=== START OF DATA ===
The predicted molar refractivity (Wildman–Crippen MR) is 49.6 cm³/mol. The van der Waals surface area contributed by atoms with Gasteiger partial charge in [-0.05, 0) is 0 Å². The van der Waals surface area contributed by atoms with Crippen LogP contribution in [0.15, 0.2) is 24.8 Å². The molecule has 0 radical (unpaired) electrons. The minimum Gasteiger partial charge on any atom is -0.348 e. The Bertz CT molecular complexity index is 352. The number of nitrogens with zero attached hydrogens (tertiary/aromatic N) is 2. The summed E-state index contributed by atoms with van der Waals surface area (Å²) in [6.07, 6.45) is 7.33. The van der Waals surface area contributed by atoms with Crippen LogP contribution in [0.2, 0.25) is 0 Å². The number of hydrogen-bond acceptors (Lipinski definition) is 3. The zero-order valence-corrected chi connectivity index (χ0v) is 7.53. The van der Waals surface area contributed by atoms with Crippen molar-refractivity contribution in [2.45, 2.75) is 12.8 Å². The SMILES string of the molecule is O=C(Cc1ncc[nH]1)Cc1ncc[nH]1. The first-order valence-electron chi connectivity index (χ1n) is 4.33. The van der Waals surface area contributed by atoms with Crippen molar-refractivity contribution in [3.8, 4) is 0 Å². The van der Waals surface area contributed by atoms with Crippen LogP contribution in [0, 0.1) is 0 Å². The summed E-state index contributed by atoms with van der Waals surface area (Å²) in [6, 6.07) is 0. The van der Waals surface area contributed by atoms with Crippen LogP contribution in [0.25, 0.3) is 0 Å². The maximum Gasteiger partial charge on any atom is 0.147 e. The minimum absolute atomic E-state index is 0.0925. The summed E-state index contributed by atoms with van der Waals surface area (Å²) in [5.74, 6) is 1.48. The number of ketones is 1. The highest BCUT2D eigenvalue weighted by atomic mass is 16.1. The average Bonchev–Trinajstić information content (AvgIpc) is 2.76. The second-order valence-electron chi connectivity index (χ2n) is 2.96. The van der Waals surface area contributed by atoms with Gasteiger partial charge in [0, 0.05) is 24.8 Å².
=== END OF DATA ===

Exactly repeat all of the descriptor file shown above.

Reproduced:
The predicted molar refractivity (Wildman–Crippen MR) is 49.6 cm³/mol. The van der Waals surface area contributed by atoms with Gasteiger partial charge in [-0.05, 0) is 0 Å². The van der Waals surface area contributed by atoms with Crippen LogP contribution in [0.15, 0.2) is 24.8 Å². The molecule has 0 radical (unpaired) electrons. The minimum Gasteiger partial charge on any atom is -0.348 e. The Bertz CT molecular complexity index is 352. The number of nitrogens with zero attached hydrogens (tertiary/aromatic N) is 2. The summed E-state index contributed by atoms with van der Waals surface area (Å²) in [6.07, 6.45) is 7.33. The van der Waals surface area contributed by atoms with Crippen LogP contribution in [0.2, 0.25) is 0 Å². The number of hydrogen-bond acceptors (Lipinski definition) is 3. The zero-order valence-corrected chi connectivity index (χ0v) is 7.53. The van der Waals surface area contributed by atoms with Crippen molar-refractivity contribution in [2.45, 2.75) is 12.8 Å². The SMILES string of the molecule is O=C(Cc1ncc[nH]1)Cc1ncc[nH]1. The first-order valence-electron chi connectivity index (χ1n) is 4.33. The van der Waals surface area contributed by atoms with Crippen molar-refractivity contribution in [3.8, 4) is 0 Å². The van der Waals surface area contributed by atoms with Crippen LogP contribution in [0, 0.1) is 0 Å². The summed E-state index contributed by atoms with van der Waals surface area (Å²) in [6, 6.07) is 0. The van der Waals surface area contributed by atoms with Crippen LogP contribution in [0.25, 0.3) is 0 Å². The maximum Gasteiger partial charge on any atom is 0.147 e. The minimum absolute atomic E-state index is 0.0925. The summed E-state index contributed by atoms with van der Waals surface area (Å²) in [5.74, 6) is 1.48. The number of ketones is 1. The highest BCUT2D eigenvalue weighted by atomic mass is 16.1. The average Bonchev–Trinajstić information content (AvgIpc) is 2.76. The second-order valence-electron chi connectivity index (χ2n) is 2.96. The van der Waals surface area contributed by atoms with Gasteiger partial charge in [0, 0.05) is 24.8 Å².